worked in African countries

But it was the arms trade that made Bout world famous and extremely wealthy.

In the years after the collapse of the Soviet Union, a large number of military weapons appeared on the black market. Prosecutors and journalists have uncovered evidence that Bout has carried weapons to conflict zones around the world, often to parties subject to international arms embargoes.

Bout was particularly active in Africa and is believed to have provided arms to both the Angolan government and the National Association for the Total Independence of Angola (UNITA), which fought against him in the 1990s.

Similarly, Bout supplied weapons to both sides of the civil war in what was then called Zaire, now the Democratic Republic of the Congo; It is believed that she also sold weapons used in conflicts in Rwanda, Sudan and Somalia.

Charles Taylor, a former Liberian president convicted of war crimes for his role in the civil war in neighboring Sierra Leone, is also believed to be one of Bout’s clients.

“Real Monster”

David M. Crane, founder and Attorney General of the United Nations Special Tribunal for Sierra Leone, saw firsthand the consequences of Bout’s arms trade in West Africa.

“He was a real monster in his own right. He was the one who distributed his weapons and ammunition all over the world, in very dark corners of the world, causing pain and suffering wherever he went,” Crane told VOA.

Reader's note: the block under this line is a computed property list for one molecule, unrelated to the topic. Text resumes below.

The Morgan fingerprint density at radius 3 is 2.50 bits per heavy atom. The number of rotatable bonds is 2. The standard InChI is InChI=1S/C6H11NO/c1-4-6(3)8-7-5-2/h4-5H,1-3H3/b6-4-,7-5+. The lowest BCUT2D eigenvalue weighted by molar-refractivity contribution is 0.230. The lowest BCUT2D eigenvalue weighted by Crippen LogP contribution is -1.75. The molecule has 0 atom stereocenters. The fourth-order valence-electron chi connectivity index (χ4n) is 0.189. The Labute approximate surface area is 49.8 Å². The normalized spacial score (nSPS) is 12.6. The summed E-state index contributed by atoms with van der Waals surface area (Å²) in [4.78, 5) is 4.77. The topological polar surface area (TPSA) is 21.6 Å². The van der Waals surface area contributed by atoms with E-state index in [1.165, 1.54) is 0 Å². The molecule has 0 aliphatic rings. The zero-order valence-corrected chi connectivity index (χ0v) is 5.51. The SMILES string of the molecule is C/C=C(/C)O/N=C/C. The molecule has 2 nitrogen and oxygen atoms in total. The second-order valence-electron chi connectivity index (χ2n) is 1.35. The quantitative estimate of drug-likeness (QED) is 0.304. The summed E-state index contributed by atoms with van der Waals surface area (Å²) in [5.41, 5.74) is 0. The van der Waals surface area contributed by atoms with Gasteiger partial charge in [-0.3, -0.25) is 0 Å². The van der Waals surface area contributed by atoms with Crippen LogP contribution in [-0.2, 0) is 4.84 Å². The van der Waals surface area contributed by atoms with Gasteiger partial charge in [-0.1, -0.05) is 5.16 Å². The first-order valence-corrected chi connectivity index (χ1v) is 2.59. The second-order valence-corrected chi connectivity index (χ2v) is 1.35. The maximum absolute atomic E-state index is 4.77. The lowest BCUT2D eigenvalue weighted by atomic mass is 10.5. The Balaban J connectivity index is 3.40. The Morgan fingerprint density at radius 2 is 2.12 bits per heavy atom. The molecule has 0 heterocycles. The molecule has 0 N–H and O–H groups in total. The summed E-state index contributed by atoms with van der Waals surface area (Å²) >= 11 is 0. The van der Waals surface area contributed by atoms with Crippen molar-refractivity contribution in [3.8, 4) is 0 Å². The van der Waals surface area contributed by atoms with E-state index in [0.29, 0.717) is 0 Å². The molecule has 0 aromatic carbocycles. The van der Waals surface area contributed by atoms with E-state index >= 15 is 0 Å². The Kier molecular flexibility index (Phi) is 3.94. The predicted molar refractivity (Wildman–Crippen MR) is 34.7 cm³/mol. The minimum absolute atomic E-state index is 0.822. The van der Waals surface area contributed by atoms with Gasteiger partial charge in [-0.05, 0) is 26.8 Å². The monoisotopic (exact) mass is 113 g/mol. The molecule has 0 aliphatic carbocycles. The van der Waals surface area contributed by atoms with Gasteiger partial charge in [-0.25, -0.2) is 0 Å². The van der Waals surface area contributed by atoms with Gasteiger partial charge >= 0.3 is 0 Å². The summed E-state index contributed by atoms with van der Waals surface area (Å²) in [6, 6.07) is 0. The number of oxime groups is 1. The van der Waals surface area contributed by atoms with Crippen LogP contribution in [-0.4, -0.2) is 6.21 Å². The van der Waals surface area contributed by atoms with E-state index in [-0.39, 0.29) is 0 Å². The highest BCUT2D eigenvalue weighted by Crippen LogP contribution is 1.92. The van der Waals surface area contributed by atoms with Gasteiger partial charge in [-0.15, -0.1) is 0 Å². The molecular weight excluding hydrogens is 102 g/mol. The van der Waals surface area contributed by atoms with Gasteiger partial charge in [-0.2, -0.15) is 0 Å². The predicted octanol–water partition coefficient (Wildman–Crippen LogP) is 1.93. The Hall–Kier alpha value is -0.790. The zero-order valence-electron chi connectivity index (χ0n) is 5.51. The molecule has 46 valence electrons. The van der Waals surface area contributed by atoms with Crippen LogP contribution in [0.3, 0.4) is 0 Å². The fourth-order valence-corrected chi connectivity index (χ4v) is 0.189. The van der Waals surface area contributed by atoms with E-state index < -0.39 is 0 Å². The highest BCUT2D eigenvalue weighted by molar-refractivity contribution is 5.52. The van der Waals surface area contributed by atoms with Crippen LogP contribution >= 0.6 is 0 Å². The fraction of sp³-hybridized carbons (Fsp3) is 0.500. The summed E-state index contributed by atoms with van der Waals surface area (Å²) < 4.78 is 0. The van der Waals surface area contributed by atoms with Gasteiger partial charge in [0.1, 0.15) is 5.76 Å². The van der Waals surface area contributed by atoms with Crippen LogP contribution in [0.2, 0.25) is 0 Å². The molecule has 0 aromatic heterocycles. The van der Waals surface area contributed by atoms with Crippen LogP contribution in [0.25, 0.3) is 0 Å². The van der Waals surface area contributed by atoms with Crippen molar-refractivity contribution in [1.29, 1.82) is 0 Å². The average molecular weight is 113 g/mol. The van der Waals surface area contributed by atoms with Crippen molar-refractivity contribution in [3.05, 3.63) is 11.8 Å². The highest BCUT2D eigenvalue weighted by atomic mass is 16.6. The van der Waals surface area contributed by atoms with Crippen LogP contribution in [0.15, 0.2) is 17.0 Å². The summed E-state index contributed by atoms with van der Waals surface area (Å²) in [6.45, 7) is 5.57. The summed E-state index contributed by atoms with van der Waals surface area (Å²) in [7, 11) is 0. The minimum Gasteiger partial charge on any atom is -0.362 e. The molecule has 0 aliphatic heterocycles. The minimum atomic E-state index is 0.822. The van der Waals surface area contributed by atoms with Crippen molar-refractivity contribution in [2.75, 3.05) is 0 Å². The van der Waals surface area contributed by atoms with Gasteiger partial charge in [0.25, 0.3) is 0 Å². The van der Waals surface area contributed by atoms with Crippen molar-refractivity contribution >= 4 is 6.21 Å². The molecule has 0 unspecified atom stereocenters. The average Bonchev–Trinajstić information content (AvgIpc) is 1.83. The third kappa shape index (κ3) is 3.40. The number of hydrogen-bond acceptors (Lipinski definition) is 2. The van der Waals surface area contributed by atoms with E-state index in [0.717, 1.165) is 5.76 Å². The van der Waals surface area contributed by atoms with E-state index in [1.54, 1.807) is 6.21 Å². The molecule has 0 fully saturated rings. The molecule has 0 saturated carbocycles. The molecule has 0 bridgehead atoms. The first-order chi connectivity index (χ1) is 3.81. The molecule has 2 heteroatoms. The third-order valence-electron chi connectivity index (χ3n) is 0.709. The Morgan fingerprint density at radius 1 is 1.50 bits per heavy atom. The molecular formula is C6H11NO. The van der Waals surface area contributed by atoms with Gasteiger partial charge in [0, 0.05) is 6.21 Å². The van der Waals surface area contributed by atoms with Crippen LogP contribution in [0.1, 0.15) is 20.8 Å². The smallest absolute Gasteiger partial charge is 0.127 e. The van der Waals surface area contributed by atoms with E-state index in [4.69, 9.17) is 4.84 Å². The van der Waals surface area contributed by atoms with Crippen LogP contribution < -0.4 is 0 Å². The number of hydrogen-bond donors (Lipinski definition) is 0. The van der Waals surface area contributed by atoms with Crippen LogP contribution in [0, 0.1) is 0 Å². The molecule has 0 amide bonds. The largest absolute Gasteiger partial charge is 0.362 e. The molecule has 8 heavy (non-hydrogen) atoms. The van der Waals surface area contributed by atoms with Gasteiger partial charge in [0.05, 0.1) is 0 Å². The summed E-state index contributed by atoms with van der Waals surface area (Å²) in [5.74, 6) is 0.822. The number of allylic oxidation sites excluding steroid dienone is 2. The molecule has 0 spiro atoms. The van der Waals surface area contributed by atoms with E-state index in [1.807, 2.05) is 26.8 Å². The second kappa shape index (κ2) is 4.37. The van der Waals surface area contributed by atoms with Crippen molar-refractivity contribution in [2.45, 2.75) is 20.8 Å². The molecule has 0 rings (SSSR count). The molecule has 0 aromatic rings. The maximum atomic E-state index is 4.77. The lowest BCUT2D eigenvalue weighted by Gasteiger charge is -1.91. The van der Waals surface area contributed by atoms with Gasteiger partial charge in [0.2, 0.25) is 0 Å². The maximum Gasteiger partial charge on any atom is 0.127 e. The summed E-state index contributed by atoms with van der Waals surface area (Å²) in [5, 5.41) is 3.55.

Crane, who founded the non-profit Global Accountability Network, which seeks justice for victims of war crimes and crimes against humanity, said forces armed with Bout caused the devastation in Sierra Leone.

“Bout was the main supplier of weapons and ammunition in that terrible conflict in West Africa, during which more than 1.2 million people were killed, raped and maimed,” Chase said.

While Africa was Booth’s focus, the “dealer of death” was active in other parts of the world as well.

For example, he is believed to have sold arms and equipment to both the Taliban in Afghanistan and the Northern Alliance, who opposed him in the late 1990s.

How was he caught?

By the end of the 2000s, many arrest warrants for Viktor Bout were issued around the world. Bout, who was denied extradition by Vladimir Putin’s government, rarely left Russia.